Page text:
Finland has its own Independence Day, and the Finns have their own traditions to celebrate this annual holiday, too.
Finland's Independence Day is Dec. 6, celebrating Finnish independence from Russia.
The history behind Finland's Independence Day was the nomination of Finland to become an independent state on Dec. 6, 1917.
How Does Finland Celebrate Independence Day?
Finns celebrate their Independence Day with window decorations in stores, public flag displays and other patriotic, decorative items in the blue and white of the Finnish flag. There are typically a few local events, most with free admission, announced before Dec. 6.
You can also see the Finnish flag raised on Observatory Hill in Helsinki and attend service at the Helsinki Cathedral. Some visitors also like to plan a visit to the country’s various war memorials.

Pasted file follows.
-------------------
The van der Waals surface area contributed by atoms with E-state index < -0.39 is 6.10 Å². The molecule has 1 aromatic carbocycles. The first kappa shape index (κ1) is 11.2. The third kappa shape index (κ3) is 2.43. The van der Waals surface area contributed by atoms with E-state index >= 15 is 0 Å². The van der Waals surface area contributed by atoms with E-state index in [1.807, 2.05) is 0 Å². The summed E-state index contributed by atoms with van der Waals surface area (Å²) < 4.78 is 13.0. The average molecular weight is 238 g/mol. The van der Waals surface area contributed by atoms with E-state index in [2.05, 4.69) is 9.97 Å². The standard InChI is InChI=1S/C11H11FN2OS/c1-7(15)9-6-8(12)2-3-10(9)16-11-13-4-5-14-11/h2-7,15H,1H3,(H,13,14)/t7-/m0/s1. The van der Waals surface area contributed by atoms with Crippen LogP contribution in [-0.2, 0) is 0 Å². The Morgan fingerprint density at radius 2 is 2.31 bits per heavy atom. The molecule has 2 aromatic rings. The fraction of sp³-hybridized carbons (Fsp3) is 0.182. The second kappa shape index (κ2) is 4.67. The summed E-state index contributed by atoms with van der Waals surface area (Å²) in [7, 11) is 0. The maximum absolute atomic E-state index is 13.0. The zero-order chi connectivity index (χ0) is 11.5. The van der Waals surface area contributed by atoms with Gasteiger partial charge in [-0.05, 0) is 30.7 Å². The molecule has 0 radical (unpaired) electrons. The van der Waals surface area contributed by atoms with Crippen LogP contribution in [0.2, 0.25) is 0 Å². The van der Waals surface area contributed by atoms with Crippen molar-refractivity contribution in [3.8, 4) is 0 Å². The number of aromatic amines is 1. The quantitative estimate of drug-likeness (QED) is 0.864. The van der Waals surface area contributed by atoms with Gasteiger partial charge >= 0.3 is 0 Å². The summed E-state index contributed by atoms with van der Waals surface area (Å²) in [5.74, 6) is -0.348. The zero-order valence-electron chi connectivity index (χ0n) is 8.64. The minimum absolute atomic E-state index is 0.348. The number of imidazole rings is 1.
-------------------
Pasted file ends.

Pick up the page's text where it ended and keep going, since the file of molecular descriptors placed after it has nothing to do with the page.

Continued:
Independence Day in Finland is a national holiday, so most businesses remain closed.
Some people still hold up the Finnish Independence Day tradition of putting two candles in the window at night. In earlier times, this action invited friendly troops into the home for food and shelter, as a silent protest against Russia.
Early celebrations tended to be more serious, with church services and political speeches, but over the years, the holiday has grown more playful. You can even find blue and white cakes and concerts.